The strategy of the Stochastic Hill Climbing algorithm is iterate the process of randomly selecting a neighbor for a candidate solution and only accept it if it results in an improvement. The strategy was proposed to address the limitations of deterministic hill climbing techniques that were likely to get stuck in local optima due to their greedy acceptance of neighboring moves.
Stochastic Hill Climbing was designed to be used in discrete domains with explicit neighbors such as combinatorial optimization (compared to continuous function optimization). The algorithm’s strategy may be applied to continuous domains by making use of a step-size to dene candidate-solution neighbors (such as Localized Random Search and Fixed Step-Size Random Search).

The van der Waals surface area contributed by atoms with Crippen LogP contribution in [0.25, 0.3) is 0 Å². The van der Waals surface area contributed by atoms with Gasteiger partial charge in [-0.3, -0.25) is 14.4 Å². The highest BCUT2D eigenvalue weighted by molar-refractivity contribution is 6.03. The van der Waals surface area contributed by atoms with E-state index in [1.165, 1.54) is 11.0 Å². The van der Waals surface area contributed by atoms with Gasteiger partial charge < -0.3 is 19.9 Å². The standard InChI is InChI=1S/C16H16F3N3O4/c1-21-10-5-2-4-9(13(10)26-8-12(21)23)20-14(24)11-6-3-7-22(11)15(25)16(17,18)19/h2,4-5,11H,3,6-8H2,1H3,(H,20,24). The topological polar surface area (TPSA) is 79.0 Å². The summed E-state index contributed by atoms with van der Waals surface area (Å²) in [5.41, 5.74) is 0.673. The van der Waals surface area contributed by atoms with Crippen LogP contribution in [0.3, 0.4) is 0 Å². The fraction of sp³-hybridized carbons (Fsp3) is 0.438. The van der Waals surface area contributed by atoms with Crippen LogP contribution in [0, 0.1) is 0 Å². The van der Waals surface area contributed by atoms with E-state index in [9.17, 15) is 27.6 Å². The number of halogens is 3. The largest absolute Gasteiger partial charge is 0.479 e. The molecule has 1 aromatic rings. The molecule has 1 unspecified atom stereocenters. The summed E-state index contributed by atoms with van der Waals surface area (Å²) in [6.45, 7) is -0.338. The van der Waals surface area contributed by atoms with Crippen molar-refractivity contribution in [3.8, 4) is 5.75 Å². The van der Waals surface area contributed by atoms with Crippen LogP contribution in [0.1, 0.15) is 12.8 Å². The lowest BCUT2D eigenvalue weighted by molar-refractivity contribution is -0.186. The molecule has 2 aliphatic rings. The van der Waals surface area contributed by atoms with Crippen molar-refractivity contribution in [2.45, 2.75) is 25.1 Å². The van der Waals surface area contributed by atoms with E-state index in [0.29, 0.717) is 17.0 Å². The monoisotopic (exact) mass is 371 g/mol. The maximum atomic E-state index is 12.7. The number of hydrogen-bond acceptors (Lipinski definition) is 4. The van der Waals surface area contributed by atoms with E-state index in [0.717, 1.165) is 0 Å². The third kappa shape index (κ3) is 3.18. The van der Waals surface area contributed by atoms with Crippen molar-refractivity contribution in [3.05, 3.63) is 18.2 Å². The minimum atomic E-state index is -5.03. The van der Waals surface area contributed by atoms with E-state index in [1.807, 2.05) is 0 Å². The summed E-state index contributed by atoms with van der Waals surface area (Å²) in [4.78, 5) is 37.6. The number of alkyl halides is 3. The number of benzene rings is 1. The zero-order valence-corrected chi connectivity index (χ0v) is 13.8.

Stochastic Hill Climbing is a local search technique (compared to global search) and may be used to rene a result after the execution of a global search algorithm. Even though the technique uses a stochastic process, it can still get stuck in local optima. Neighbors with better or equal cost should be accepted, allowing the technique to navigate across plateaus in the response surface.
The algorithm can be restarted and repeated a number of times after it converges to provide an improved result (called Multiple Restart Hill Climbing). The procedure can be applied to multiple candidate solutions concurrently, allowing multiple algorithm runs to be performed at the same time (called Parallel Hill Climbing).